This seemingly unrecorded broadside features the text of a lengthy letter written by Colonel William Fullarton, a prominent liberal statesman, addressed to the Duke of York, the Commander-in-Chief of the British Army, being part of the former’s high profile legal and propaganda war against General Thomas Picton, who during a celebrity trial the year previous had been convicted of ordering the torture of Luisa Calderón, a young mulatto woman, while he was governor of Trinidad, and was suspected of much worse, of being responsible for multiple counts of judicial murder in order the ‘suppress sorcery’ on the island. Picton was a highly controversial figure, a hero to many, for being one of Britain’s most skilled field commanders, but a villain to others for his gratuitous recourse to violence in Trinidad. His actions sharply divided public opinion across the empire, bringing to the fore important questions about the rule of law in colonies and the status of British subjects of colour in the generation leading up the abolition of slavery. Picton’s trial was one of the British Empire’s great media spectacles of the era, sparking a fierce propaganda war that produced numerous pamphlets and broadsides, although very few of these ephemeral works survive. The present work is remarkable in that it was personally written by one of the story’s protagonists; is remarkably content rich; was published in Ayr, Scotland by local printer; and is seemingly the only known example.
Thomas Picton: The Torturer of Trinidad
On February 24, 1806, Brigadier-General Thomas Picton, the former Governor of Trinidad, was placed on trial for ordering the torture of Luisa Calderón, a free mulatto woman (Picton is today perhaps most famous for having been the Duke of Wellington’s ‘righthand man’, killed in action at the Battle of Waterloo). Tried before Lord Chief Justice Ellenborough, after a single day of arguments and only five minutes of jury deliberations, Picton was found guilty!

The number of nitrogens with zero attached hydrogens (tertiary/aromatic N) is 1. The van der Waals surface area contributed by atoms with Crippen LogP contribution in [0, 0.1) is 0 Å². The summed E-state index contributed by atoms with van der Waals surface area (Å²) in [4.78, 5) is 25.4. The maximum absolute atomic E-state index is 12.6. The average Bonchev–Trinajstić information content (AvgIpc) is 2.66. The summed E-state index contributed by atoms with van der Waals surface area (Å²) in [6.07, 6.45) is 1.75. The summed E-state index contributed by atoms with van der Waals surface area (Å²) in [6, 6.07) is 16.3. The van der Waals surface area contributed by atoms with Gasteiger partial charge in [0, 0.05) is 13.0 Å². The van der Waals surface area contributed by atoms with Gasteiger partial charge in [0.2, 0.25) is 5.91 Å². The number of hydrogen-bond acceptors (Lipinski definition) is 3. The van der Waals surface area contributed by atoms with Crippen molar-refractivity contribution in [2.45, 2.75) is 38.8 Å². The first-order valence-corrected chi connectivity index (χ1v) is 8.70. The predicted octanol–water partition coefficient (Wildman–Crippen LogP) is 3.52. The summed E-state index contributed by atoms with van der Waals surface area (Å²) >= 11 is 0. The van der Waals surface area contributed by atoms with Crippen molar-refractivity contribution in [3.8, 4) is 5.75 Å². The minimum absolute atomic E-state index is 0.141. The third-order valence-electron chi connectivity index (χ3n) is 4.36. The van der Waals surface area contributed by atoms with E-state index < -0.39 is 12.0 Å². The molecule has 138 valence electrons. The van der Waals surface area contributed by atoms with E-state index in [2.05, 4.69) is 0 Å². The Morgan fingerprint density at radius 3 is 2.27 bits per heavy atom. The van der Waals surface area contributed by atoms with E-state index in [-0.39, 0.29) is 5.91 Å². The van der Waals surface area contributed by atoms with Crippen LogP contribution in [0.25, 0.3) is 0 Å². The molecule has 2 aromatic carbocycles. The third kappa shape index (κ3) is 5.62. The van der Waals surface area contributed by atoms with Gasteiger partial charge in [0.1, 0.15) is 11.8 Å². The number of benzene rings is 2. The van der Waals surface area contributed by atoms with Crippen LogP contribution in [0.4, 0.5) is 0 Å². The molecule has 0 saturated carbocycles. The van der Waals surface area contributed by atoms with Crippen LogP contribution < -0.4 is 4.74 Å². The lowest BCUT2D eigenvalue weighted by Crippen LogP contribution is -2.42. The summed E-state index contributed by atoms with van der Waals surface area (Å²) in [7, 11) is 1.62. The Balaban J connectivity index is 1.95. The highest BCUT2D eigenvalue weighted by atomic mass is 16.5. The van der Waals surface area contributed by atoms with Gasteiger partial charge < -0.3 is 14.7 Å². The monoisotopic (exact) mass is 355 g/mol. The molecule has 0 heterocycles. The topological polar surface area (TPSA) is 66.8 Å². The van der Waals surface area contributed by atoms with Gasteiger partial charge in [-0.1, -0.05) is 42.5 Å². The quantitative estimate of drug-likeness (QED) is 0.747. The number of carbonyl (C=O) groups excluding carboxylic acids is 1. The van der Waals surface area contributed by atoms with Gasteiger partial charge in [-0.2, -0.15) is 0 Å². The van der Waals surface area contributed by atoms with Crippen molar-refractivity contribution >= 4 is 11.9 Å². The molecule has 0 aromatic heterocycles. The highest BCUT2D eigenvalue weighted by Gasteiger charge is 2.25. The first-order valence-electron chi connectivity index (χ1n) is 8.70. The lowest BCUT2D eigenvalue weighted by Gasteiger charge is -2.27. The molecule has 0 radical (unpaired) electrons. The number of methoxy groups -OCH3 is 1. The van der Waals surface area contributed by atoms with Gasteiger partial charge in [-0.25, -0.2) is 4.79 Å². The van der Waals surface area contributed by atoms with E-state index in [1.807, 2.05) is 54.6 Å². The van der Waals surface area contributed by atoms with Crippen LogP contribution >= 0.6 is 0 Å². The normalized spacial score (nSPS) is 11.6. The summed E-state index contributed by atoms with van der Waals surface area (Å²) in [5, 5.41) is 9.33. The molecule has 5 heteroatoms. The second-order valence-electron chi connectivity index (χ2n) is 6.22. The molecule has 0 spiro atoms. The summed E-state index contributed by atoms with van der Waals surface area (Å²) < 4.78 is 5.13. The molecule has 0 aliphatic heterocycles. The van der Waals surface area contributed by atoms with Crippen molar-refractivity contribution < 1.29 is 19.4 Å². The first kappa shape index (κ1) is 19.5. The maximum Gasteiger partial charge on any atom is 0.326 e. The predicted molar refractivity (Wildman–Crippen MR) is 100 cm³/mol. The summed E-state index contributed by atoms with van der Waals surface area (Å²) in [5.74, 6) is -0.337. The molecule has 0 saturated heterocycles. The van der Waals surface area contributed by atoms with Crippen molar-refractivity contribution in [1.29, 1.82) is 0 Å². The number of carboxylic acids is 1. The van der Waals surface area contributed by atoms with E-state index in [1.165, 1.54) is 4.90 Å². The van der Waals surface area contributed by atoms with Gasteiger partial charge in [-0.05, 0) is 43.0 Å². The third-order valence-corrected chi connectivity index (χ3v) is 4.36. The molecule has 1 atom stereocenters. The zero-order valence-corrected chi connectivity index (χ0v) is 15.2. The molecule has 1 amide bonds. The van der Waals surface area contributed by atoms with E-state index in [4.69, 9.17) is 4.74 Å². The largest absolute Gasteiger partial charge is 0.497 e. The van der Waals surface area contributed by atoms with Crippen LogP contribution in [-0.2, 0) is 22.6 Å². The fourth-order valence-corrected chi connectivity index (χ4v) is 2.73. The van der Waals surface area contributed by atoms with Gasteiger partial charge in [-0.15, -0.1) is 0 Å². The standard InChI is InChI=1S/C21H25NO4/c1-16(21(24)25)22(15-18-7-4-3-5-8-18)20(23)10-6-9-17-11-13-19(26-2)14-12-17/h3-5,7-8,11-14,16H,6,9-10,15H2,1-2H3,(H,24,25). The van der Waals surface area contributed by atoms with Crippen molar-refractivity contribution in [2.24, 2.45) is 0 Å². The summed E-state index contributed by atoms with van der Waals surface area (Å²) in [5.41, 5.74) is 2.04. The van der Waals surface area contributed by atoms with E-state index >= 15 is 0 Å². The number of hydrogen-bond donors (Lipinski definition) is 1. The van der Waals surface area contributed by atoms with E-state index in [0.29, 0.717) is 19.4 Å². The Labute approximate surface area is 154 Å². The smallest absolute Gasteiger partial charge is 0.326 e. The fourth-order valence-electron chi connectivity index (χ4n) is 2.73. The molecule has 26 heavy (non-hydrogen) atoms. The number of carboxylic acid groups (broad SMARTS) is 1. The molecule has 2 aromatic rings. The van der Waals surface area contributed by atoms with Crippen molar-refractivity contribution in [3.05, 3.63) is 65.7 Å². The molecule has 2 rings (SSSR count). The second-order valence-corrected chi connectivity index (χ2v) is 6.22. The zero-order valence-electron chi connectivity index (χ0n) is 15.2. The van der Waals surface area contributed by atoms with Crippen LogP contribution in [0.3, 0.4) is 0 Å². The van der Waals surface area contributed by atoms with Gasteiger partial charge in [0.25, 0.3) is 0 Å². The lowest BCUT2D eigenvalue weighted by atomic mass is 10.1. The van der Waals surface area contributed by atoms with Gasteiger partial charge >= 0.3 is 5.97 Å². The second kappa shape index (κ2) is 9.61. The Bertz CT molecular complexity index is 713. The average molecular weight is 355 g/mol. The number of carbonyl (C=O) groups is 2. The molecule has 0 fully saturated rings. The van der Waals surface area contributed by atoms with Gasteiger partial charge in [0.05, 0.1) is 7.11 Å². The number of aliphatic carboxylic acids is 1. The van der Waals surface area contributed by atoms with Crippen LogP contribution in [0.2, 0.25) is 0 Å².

The trial and related developments riveted audiences across the globe, conveyed by a press that was already ramped up into high gear by the Napoleonic Wars. It shocked everyone and sharply divided public opinion, raising critical questions about the application of law in British-ruled territories, as well as, more sensationally, exposing uncomfortable truths about the empire’s role with respect to national security, race, sexuality and violence during a time of revolution and war. The present work is the most accurate and complete transcript of the Picton Trial, based on notes taken in shorthand during the proceedings. It was considered in its time be the authoritative first-hand account of the trial, a distinction which is supported by historians to the present day.
In 1797, amidst the French Revolutionary Wars (1792 – 1802), during which Britain and France were engaged in an epic global war, a British expeditionary force seized the island of Trinidad, which had hitherto been a province of Spanish Venezuela (Spain was then allied to France). As the island had not yet been formally ceded to Britain, a provisional administration was established, whereby the island would continue be ruled under the existing Spanish legal system. Colonel Thomas Picton was appointed to be the island’s governor, leading a civil service consisting mostly of remaining Spanish officials.
The British takeover of Trinidad occurred during a period of global turmoil and internal debate on the nature of governance and race relations within the British Empire. The inhumanity of the immensely lucrative sugar economy of Britain’s existing West India colonies (Jamaica, Barbados, etc.) was facing increasingly strong opposition from Enlightenment-liberal elements in Metropolitan Britain. While abolishing slavery was still a long way off, calls to improve the treatment of enslaved people, while abolishing the global slave trade, were gaining traction in both the law courts and Parliament. These liberal forces were resolutely opposed by the well-funded plantation lobby.